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Charlotte Amalie
Thursday, May 19, 2022
HomeUncategorizedComplex High School Students Learn About Local Shells

Complex High School Students Learn About Local Shells

Sometimes the beauty in one’s own backyard is the hardest to notice. Members of the St. Croix Seashell Society are helping St. Croix Educational Complex High School students recognize the beauty that is in their figurative backyards – seashells.

Ann Marie Gibbs, retired science teacher and a current substitute teacher, helped the Society Friday in its efforts by bringing three classes of students to Fort Frederick to hear presentations by Sharon Grimes, president of the society. The presentations gave an overview of seashells, their habitats and characteristics.

The students were immediately engaged as they entered the seashell museum room at the fort, each given a different type of local seashell by Society members Zoraida Jacobs and Marcia Taylor.

The seashells did not come immediately in play in the presentation, but the students, about 40 in total, examined their shells and compared them with their neighbors’.

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After Grimes described the characteristics of different shells and how they developed and were used, she called on the students to use what she had just told them to identify the shell in their hands.

She put up a slide naming a shell and giving some of its characteristics; students were asked to respond if they held that shell, with those characteristics, in their hand. The students quickly learned the exercise was fun and Grimes had their attention.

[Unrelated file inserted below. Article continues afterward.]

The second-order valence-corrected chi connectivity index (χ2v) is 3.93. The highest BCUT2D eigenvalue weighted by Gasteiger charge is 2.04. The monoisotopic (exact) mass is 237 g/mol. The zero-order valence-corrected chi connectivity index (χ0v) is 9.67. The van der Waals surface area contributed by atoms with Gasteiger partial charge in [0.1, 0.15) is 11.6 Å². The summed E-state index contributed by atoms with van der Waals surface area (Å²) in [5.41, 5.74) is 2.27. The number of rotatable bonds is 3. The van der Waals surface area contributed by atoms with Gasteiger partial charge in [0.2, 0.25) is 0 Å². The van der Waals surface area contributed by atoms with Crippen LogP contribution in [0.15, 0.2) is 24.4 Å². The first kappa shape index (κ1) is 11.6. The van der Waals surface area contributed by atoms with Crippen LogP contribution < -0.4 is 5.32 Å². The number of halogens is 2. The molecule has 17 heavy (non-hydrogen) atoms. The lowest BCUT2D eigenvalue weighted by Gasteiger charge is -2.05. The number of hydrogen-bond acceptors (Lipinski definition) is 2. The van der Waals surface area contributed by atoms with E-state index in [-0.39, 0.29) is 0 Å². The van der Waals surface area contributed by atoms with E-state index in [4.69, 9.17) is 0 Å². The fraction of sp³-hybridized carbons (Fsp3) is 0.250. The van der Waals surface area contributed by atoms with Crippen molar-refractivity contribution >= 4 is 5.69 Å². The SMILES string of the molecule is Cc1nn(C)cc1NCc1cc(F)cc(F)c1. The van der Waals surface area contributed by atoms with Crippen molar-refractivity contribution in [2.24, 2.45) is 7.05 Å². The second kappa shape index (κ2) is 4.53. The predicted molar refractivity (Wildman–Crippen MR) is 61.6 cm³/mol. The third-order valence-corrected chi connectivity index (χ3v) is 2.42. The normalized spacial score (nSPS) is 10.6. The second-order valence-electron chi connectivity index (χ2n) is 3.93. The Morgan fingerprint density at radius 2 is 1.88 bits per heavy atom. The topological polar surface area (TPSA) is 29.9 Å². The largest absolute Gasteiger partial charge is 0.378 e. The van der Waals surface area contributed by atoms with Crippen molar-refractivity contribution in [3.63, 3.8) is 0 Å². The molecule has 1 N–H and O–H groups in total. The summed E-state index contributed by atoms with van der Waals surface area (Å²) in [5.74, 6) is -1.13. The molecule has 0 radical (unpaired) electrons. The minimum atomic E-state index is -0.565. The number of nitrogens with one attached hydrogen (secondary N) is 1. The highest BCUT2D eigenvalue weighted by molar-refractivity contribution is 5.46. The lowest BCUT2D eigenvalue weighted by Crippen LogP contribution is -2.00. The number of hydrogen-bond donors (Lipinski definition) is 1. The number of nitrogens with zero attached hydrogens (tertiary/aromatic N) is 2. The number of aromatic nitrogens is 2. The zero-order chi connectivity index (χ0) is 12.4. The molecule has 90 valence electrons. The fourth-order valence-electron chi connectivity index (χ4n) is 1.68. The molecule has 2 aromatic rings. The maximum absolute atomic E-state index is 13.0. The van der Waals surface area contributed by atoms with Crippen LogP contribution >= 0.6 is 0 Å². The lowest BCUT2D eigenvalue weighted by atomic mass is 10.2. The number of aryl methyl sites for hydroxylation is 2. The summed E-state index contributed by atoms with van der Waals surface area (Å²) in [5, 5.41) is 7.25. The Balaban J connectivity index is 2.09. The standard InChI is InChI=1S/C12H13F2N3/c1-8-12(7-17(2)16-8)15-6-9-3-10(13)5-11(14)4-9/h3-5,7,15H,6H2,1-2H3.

But the presentation was more than just about identifying the shells. Gibbs said she brought her environmental science class to learn about marine stewardship, preservation of the environment, how to practice and promote preservation and how to become student ambassadors of this concept.

The message seemed to get through. Twelfth-grader Shaddea Phillip said, “I didn’t know that you were not allowed to remove seashells from the beach.”

Grimes had explained the important role seashells play in the ecology of the seashore.

Some of the seashells included in the presentations were queen conch, milk conch, apple murex, lion paw scallop and the true tulip shell.

Gibbs, who has taught for 21 years, said she felt the field trip for the students was “very rewarding.”

“They get to understand why seashells are important and why they should not be taken from the beach,” Gibbs said. “This is a good program to have in our community.”

The St. Croix Seashell Society exhibit at Fort Frederik features around 400 seashells, other mollusks and echinoderms. The exhibit was installed beginning in November 2014. The Department of Natural Resources issued a permit to allow the society to collect a limited number of shells for educational purposes.

The society, a program of the St. Croix Foundation, says it hopes to inspire, educate and increase awareness and appreciation of seashells and echinoderms through exhibits and educational programs.

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